NAEP Descriptor::
Describe a process with text support. (Integrate and Interpret)

NAEP Descriptor::
Interpret information in expository passage to describe steps in a process. (Integrate and Interpret)

NAEP Descriptor::
Recognize best description of character based on action described in expository passage. (Locate and Recall)



Alabama Alternate Achievement Standards
AAS Standard:
ELA.AAS.4.12- Identify events, procedures, ideas, or concepts in an informational text.


English Language Arts
ELA2015 (2015)
Grade: 4
17 ) Explain how an author uses reasons and evidence to support particular points in a text. [RI.4.8]


NAEP Framework
Anchor Standard::
Anchor Standard 8: Delineate and evaluate the argument and specific claims in a text, including the validity of the reasoning as well as the relevance and sufficiency of the evidence.
Cognitive Target::
Analyze the presentation of information, evaluate the strength and quality of evidence used by the author to support his or her opinion, determine the quality of counter arguments, judge the coherence, logic or credibility of an argument.
NAEP Descriptor::
Make a text-based inference to recognize reason for action. (Advanced, Integrate and Interpret)

NAEP Descriptor::
Connect text ideas to recognize an explanation. (Advanced, Integrate and Interpret)

NAEP Descriptor::
Recognize interpretation of a paragraph in an informational text. (Advanced, Integrate and Interpret)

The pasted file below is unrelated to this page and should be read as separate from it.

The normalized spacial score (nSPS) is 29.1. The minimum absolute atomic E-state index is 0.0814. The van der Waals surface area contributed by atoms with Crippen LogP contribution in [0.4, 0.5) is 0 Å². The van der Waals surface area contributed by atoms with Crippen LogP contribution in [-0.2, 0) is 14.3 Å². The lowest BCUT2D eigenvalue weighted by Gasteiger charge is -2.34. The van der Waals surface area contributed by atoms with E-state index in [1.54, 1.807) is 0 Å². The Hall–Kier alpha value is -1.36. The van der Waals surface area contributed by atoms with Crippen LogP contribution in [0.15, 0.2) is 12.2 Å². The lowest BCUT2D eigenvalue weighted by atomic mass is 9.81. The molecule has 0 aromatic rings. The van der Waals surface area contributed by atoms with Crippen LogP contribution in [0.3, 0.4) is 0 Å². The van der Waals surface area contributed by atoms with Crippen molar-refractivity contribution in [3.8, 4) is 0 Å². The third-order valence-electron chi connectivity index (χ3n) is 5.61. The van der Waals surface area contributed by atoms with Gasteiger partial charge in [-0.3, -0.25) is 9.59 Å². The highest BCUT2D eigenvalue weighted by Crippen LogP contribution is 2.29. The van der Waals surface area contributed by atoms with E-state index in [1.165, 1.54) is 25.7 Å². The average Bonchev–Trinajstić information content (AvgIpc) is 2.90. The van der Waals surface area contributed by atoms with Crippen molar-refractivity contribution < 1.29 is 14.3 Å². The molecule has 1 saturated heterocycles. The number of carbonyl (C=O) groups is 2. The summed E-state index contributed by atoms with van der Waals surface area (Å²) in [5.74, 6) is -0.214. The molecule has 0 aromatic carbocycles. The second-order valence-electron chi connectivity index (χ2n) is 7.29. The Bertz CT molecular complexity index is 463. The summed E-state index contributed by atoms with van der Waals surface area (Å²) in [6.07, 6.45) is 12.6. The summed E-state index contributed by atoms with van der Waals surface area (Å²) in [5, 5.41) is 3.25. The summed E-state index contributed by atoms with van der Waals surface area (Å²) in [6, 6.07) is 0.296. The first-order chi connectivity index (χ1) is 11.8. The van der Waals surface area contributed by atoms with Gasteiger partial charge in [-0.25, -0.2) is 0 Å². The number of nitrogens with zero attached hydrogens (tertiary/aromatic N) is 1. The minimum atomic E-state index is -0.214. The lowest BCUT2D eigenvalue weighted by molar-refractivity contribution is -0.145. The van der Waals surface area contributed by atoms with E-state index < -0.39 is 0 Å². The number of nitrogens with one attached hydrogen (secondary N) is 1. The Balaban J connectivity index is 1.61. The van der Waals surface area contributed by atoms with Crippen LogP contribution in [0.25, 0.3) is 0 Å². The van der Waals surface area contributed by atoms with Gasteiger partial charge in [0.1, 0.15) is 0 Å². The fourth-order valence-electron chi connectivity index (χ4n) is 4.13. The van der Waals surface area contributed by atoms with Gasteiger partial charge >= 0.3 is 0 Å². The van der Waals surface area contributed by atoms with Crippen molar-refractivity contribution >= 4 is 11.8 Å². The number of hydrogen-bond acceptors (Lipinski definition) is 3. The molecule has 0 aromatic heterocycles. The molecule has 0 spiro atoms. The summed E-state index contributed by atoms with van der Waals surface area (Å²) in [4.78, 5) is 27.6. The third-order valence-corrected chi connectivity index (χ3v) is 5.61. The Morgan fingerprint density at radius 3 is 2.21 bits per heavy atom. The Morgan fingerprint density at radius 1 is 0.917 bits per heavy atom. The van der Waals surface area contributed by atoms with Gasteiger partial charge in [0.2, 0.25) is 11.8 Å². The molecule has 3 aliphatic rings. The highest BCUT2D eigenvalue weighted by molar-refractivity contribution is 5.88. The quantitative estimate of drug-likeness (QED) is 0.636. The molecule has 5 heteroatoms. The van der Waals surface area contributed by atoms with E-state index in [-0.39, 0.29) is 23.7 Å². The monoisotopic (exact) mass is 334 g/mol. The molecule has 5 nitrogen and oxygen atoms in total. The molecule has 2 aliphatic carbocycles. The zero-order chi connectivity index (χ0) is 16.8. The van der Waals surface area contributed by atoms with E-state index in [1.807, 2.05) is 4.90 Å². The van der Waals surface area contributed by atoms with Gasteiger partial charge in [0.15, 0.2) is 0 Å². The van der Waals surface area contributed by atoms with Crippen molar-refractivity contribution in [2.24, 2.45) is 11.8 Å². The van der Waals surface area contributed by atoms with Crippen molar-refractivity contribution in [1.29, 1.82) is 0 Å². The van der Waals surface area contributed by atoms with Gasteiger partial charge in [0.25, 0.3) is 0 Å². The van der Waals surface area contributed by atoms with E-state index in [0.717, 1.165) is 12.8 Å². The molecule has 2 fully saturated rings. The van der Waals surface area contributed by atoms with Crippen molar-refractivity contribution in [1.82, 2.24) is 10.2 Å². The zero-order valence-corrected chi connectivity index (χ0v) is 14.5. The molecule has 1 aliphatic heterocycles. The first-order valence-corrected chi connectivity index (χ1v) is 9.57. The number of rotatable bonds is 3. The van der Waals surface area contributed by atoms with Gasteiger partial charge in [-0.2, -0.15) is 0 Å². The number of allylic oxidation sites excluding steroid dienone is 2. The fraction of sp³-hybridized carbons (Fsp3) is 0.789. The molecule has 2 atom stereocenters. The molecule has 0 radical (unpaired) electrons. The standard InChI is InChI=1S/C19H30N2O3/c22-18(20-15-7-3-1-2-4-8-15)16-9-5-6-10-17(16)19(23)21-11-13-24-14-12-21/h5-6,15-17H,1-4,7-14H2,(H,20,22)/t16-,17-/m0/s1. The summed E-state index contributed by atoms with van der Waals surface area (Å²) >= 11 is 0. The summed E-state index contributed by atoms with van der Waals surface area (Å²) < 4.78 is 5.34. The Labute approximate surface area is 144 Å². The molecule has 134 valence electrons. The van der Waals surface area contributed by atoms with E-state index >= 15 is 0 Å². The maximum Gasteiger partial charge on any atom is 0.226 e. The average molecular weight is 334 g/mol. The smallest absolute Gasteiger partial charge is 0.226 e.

NAEP Descriptor::
Recognize purpose of action in a process explicitly described in and expository passage. (Proficient, Integrate and Interpret)

NAEP Descriptor::
Recognize author's main purpose for writing an expository text. (Proficient, Integrate and Interpret)



Alabama Alternate Achievement Standards
AAS Standard:
ELA.AAS.4.17- Identify reasons or evidence to support the main idea or points in an informational text.


Social Studies
SS2010 (2010)
Grade: 4
Alabama Studies
6 ) Describe cultural, economic, and political aspects of the lifestyles of early nineteenth-century farmers, plantation owners, slaves, and townspeople.

Examples: cultural—housing, education, religion, recreation

economic—transportation, means of support

political—inequity of legal codes

•  Describing major areas of agricultural production in Alabama, including the Black Belt and fertile river valleys
Insight Unpacked Content
Strand: Economics, Geography, History, Civics and Government
Course Title: Alabama Studies (Alabama)
Evidence Of Student Attainment:
Students:
  • Describe cultural, economic, and political aspects of the lifestyles of early nineteenth-century farmers, plantation owners, slaves, and townspeople.
  • Describe major areas of agricultural production in Alabama, including the Black Belt and fertile river valleys.
Teacher Vocabulary:
  • plantation
  • Yeoman
  • townspeople
  • inequity
  • agriculture
  • fertile
Knowledge:
Students know:
  • During this time, most families in Alabama did not own slaves; most slaves were owned by Plantation Owners.
  • Most of Alabama's families made a living through agriculture.
  • The Black Belt and fertile river valleys were major areas of agricultural production.
Skills:
Students are able to:
  • Compare and contrast cultural, economic, and political aspects of the lifestyles of early nineteenth-century farmers, plantation owners, slaves, and townspeople.
  • Describe major areas of agricultural production in Alabama, including the Black Belt and fertile river valleys.
Understanding: